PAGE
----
DF Direct Weekly: The Last of Us Part 1 PC requirements point to an impressive port

Late last week, Naughty Dog unveiled the recommended PC specs for The Last of Us Part 1 in their blog post with a surprising amount of detail – right down to the exact hardware required to get 4K 60fps at Ultra settings. While the blog post is in some ways self-explanatory and straightforward, we can actually tell quite a lot about the port by reading between the lines. That’s exactly what we did in DF Weekly #102, where PC nerd trio Alex, Rich and Oliver suggested some interesting possibilities ahead of the game’s release on PC in pretty much exactly two weeks time.

First off, the presence of DLSS and FSR 2.2 is a big deal for PC gamers, as it means users of any modern GPU can play the game at higher frame rates – particularly important for ‘heavy’ AAA games like this one – but maybe just as important as there will be a higher quality alternative to the game’s usual TAA, which has some breakup and shimmer on PS5. When these upscaling techniques are used at their maximum quality setting, we’d expect a cleaner and more stable presentation overall, which would be a nice bonus.

Secondly, due to the presence of an Ultra preset and extremely high requirements for even 1440p 60fps – listed as the earlier $1000 RTX 2080 Ti – we can expect the game to offer some graphical advantages over the PS5 version that already has it looks great. Part of that will be the expectation of hitting both 4K and 60fps on high-end systems, while PS5 users will have to choose between 4K 30fps or 1440p 60fps, but even with that in mind we’d see some scaling over the Expect beyond the PS5 version in terms of relatively easy-to-tweak settings like draw spacing, shadow quality, and so on. It remains to be seen how impactful these changes would be, but there’s certainly some potential here for a sparkling PC port to high-end hardware – including a native ultrawide presentation in a 21:9 or 32:9 aspect ratio, like Alex emphasizing during the show often requires a significant investment of time to implement in in-game cutscenes.

Here’s DF Direct Weekly #102, this week from Oliver, Rich and Alex!

As well as the top end, the minimum spec requirements are intriguing. The game was promised by Naughty Dog’s Neil Druckmann to run on Steam Deck, but the minimum specs listed, including a GTX 970 and GTX 1050 Ti, go far beyond the Steam Deck’s capabilities. Normally one might expect the Steam Deck to be able to run the game at a lower resolution or frame rate to compensate, but the minimum specs already list a 720p resolution at 30fps with low settings – so Steam Deck will come with the game anyway Struggling with roughly PS4 equivalent GPU performance at 720p, or has the game been optimized for Steam Deck in a way that we’re seeing significantly better than usual performance compared to desktop GPUs like the GTX 970? Or is FSR required to keep the game running stably, in which case we would expect something like a native resolution of 540p or lower? Each option is fascinating, but we’ll have to wait for the full game to know for sure.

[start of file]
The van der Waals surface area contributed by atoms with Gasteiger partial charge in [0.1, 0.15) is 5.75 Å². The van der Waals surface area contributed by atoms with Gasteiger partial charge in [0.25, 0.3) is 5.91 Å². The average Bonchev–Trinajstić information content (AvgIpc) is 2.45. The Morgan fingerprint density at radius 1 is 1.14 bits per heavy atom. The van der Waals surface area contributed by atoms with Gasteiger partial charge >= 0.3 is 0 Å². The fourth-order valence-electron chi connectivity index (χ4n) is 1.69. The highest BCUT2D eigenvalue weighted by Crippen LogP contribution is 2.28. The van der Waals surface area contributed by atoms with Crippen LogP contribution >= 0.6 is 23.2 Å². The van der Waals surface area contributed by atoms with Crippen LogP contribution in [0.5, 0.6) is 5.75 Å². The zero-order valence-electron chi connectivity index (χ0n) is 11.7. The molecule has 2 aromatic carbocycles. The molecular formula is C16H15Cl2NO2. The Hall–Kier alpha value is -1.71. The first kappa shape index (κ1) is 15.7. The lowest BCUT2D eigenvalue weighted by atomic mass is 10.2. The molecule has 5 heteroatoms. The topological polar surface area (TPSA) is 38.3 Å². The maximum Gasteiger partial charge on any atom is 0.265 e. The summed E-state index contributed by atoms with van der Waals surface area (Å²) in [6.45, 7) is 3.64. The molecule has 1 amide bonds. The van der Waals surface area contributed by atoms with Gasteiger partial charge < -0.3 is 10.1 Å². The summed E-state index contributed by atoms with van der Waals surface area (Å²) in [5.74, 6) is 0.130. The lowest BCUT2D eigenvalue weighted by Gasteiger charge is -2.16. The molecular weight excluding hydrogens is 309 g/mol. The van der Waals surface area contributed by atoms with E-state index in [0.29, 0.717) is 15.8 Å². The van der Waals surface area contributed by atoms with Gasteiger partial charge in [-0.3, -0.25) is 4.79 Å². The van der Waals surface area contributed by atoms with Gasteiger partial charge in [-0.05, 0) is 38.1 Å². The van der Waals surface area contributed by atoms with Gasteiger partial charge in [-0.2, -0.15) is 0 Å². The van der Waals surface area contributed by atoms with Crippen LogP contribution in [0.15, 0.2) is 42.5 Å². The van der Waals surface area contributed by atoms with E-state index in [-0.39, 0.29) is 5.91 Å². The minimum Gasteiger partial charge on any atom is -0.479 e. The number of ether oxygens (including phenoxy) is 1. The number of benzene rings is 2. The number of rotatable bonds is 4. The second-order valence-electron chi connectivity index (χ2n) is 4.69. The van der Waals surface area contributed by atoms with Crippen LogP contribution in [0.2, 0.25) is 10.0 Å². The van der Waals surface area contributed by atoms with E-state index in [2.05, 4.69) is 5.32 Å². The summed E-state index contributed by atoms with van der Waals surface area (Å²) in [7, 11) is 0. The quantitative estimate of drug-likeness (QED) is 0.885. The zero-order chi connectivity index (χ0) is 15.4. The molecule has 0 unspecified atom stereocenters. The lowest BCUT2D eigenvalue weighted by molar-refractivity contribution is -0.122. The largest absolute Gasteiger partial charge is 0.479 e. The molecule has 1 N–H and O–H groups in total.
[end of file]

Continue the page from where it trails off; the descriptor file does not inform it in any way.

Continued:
The other news covered in Direct this week was also intriguing: Starfield finally got a release date (albeit later than expected) and reports from Bloomberg about Suicide Squad have been delayed after its rather disappointing recent showing at PlayStation State of Play. In either case, the delays make sense, especially given Bethesda’s penchant for delivering huge, beautiful game worlds that were initially riddled with bugs, but Suicide Squad may be too far away to “save” from its games-as-a-service nature ” to become. We’ve also covered the ever-evolving Microsoft and Sony circus, with Microsoft’s plausible claim that Call of Duty could come to Switch (and GeForce Now customers), accounting for 150 million new devices, and the addition of ray tracing to multiplayer from Halo Infinite. Interesting stuff!